Auteur Theory: The Studio as Auteur – Disney and Pixar
151 | Rhetoric 132T | CCN: 31705
As Paul Wells notes in Animation: Genre and Authorship,
Walt Disney is viewed as the key pioneering figure in the creation of the art, commerce, and industry of animation…. Even his fiercest advocates, however, have struggled to name Disney’s mode of authorship…. [Disney] operates as a useful case study…[in our efforts] to form a view of the ways in which ‘authorship’ in animation might be evaluated.
As the professed inheritors of the Walt Disney tradition in animated feature filmmaking, Pixar has revived the issue of authorship in animation. It has sought with considerable success to inherent the mantle of Walt Disney’s commercial auteur persona through the constitution of a “digital animation” auteur persona. This process has involved the seemingly paradoxical casting of the Pixar creative team as the collective “author” of the Pixar films while at the same time privileging and publicizing the figure of the director-as-author far more than Disney Studios ever did. Drawing on the work of such film animation scholars as Paul Wells and Maureen Furniss, we will examine the process of the creation of the Pixar auteur persona and the function of the distinctive Pixar aesthetic mediating between the collective authorship of the Pixar creative team and the distinctive authorial identities of Pixar directors such as John Lasseter, Brad Bird, Andrew Stanton, and Pete Docter.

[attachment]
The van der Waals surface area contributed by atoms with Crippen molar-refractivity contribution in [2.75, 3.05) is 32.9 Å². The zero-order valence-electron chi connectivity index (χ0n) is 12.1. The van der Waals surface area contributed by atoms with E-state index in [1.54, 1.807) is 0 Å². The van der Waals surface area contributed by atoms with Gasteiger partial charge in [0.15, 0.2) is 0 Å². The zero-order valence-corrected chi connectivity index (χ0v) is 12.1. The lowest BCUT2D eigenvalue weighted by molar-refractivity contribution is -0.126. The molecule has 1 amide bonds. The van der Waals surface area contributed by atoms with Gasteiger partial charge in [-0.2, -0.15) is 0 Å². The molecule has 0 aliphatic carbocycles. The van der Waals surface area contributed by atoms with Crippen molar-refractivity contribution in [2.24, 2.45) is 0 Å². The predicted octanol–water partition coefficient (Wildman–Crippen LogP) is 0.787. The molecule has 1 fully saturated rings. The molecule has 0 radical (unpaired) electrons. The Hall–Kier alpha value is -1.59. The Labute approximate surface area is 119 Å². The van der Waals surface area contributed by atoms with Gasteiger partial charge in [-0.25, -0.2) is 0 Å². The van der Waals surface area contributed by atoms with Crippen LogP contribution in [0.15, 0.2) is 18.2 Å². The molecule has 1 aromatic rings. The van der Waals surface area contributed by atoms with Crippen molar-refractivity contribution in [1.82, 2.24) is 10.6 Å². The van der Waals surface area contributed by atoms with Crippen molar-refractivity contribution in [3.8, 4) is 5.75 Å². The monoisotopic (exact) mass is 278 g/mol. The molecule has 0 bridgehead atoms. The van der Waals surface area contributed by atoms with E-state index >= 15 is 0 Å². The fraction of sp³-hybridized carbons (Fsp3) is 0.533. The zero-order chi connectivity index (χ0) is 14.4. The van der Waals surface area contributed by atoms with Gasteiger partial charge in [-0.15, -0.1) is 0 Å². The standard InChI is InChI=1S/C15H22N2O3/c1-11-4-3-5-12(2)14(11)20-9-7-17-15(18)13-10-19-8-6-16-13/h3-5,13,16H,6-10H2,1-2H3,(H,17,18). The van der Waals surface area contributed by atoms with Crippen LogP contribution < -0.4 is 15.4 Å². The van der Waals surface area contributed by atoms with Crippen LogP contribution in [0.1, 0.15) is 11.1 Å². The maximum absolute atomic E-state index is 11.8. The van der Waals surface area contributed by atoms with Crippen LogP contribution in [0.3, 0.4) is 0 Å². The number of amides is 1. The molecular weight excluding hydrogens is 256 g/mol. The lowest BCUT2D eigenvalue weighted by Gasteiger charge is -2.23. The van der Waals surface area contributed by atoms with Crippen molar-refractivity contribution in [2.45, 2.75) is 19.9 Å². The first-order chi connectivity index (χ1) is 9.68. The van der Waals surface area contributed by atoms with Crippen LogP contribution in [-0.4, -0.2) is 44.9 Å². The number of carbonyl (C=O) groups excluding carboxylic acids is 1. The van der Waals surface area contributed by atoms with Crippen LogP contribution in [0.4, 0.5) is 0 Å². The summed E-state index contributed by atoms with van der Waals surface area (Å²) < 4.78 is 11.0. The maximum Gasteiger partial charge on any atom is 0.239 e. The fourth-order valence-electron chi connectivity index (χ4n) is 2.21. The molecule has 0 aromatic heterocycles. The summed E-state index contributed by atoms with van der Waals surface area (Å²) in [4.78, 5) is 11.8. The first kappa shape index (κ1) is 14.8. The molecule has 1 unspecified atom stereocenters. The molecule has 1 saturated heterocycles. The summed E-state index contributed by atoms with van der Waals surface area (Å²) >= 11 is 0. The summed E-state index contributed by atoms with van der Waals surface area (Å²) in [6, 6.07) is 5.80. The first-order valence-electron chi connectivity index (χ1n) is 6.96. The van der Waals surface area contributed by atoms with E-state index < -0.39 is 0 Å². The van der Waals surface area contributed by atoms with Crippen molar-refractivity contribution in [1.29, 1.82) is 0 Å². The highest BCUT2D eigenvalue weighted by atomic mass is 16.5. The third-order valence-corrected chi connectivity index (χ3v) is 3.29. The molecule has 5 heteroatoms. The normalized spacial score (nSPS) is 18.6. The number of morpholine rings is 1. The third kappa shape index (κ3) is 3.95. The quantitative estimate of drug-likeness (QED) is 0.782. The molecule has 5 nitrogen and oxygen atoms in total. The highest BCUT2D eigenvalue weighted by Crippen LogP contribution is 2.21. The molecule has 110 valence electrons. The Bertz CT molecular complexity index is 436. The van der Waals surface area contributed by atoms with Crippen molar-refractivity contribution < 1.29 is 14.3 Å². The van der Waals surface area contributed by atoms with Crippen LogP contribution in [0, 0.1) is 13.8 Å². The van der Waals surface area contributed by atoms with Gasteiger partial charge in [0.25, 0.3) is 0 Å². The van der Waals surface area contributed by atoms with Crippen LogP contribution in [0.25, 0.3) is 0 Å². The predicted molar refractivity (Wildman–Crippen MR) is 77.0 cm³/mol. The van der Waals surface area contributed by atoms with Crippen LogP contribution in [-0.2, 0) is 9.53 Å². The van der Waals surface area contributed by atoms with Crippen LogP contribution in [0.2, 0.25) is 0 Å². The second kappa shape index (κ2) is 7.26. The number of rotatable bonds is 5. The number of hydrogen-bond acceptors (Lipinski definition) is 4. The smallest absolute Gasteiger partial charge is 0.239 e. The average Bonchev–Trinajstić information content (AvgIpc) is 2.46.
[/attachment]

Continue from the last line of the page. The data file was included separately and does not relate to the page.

There will be a required textbook, Mauren Furniss’ Art in Motion: Animation Aesthetics, as well as a course reader. Students should expect to do a lot of reading, writing, film viewing, and class discussion! Attendance is required!